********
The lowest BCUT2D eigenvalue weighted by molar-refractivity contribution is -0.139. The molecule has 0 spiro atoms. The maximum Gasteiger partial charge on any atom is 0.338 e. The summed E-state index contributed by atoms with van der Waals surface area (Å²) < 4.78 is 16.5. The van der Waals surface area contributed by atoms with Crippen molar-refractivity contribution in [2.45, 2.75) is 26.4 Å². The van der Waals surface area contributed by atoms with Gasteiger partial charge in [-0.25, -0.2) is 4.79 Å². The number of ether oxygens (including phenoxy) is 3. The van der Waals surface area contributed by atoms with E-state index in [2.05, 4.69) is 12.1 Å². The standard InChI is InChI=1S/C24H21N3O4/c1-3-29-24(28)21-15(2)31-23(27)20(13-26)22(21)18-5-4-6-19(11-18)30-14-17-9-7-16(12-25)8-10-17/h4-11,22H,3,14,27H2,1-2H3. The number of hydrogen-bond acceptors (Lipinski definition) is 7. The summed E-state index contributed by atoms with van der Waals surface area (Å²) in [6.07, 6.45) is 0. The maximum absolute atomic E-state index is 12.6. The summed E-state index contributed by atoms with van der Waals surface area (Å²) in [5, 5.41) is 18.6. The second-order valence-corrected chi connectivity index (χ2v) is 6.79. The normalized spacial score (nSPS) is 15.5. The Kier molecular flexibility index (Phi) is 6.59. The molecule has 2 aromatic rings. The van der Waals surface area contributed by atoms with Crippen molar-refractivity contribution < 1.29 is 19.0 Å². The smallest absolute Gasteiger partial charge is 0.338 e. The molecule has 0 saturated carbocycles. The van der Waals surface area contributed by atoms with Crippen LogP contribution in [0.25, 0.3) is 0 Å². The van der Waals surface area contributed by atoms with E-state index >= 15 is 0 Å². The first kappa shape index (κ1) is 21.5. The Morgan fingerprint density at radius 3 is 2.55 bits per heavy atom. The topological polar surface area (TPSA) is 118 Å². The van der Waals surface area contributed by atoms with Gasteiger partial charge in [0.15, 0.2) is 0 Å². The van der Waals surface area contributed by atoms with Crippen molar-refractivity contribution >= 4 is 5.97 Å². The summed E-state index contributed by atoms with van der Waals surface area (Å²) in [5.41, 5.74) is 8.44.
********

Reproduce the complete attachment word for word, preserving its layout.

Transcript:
The lowest BCUT2D eigenvalue weighted by molar-refractivity contribution is -0.139. The molecule has 0 spiro atoms. The maximum Gasteiger partial charge on any atom is 0.338 e. The summed E-state index contributed by atoms with van der Waals surface area (Å²) < 4.78 is 16.5. The van der Waals surface area contributed by atoms with Crippen molar-refractivity contribution in [2.45, 2.75) is 26.4 Å². The van der Waals surface area contributed by atoms with Gasteiger partial charge in [-0.25, -0.2) is 4.79 Å². The number of ether oxygens (including phenoxy) is 3. The van der Waals surface area contributed by atoms with E-state index in [2.05, 4.69) is 12.1 Å². The standard InChI is InChI=1S/C24H21N3O4/c1-3-29-24(28)21-15(2)31-23(27)20(13-26)22(21)18-5-4-6-19(11-18)30-14-17-9-7-16(12-25)8-10-17/h4-11,22H,3,14,27H2,1-2H3. The number of hydrogen-bond acceptors (Lipinski definition) is 7. The summed E-state index contributed by atoms with van der Waals surface area (Å²) in [6.07, 6.45) is 0. The maximum absolute atomic E-state index is 12.6. The summed E-state index contributed by atoms with van der Waals surface area (Å²) in [5, 5.41) is 18.6. The second-order valence-corrected chi connectivity index (χ2v) is 6.79. The normalized spacial score (nSPS) is 15.5. The Kier molecular flexibility index (Phi) is 6.59. The molecule has 2 aromatic rings. The van der Waals surface area contributed by atoms with Crippen molar-refractivity contribution < 1.29 is 19.0 Å². The smallest absolute Gasteiger partial charge is 0.338 e. The molecule has 0 saturated carbocycles. The van der Waals surface area contributed by atoms with Crippen LogP contribution in [0.25, 0.3) is 0 Å². The van der Waals surface area contributed by atoms with E-state index >= 15 is 0 Å². The first kappa shape index (κ1) is 21.5. The Morgan fingerprint density at radius 3 is 2.55 bits per heavy atom. The topological polar surface area (TPSA) is 118 Å². The van der Waals surface area contributed by atoms with Gasteiger partial charge in [0.15, 0.2) is 0 Å². The van der Waals surface area contributed by atoms with Crippen molar-refractivity contribution >= 4 is 5.97 Å². The summed E-state index contributed by atoms with van der Waals surface area (Å²) in [5.41, 5.74) is 8.44.